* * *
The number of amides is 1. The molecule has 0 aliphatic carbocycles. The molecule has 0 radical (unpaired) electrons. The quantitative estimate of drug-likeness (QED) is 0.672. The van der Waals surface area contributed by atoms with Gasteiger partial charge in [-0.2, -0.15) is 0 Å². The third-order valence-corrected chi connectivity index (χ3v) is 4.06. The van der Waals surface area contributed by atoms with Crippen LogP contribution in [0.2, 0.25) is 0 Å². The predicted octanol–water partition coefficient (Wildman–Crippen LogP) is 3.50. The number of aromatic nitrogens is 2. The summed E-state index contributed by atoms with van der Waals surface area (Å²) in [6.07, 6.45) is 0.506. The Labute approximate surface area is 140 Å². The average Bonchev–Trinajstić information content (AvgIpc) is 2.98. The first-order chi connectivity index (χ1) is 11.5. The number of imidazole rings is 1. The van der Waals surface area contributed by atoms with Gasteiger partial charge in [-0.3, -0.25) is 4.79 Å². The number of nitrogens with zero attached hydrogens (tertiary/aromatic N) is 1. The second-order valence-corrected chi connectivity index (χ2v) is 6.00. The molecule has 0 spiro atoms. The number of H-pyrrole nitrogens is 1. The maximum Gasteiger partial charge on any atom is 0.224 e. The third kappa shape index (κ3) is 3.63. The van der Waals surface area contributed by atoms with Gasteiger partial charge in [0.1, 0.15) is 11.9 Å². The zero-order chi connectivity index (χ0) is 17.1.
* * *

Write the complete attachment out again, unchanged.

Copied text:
The number of amides is 1. The molecule has 0 aliphatic carbocycles. The molecule has 0 radical (unpaired) electrons. The quantitative estimate of drug-likeness (QED) is 0.672. The van der Waals surface area contributed by atoms with Gasteiger partial charge in [-0.2, -0.15) is 0 Å². The third-order valence-corrected chi connectivity index (χ3v) is 4.06. The van der Waals surface area contributed by atoms with Crippen LogP contribution in [0.2, 0.25) is 0 Å². The predicted octanol–water partition coefficient (Wildman–Crippen LogP) is 3.50. The number of aromatic nitrogens is 2. The summed E-state index contributed by atoms with van der Waals surface area (Å²) in [6.07, 6.45) is 0.506. The Labute approximate surface area is 140 Å². The average Bonchev–Trinajstić information content (AvgIpc) is 2.98. The first-order chi connectivity index (χ1) is 11.5. The number of imidazole rings is 1. The van der Waals surface area contributed by atoms with Gasteiger partial charge in [-0.3, -0.25) is 4.79 Å². The number of nitrogens with zero attached hydrogens (tertiary/aromatic N) is 1. The second-order valence-corrected chi connectivity index (χ2v) is 6.00. The molecule has 0 spiro atoms. The number of H-pyrrole nitrogens is 1. The maximum Gasteiger partial charge on any atom is 0.224 e. The third kappa shape index (κ3) is 3.63. The van der Waals surface area contributed by atoms with Gasteiger partial charge in [0.1, 0.15) is 11.9 Å². The zero-order chi connectivity index (χ0) is 17.1.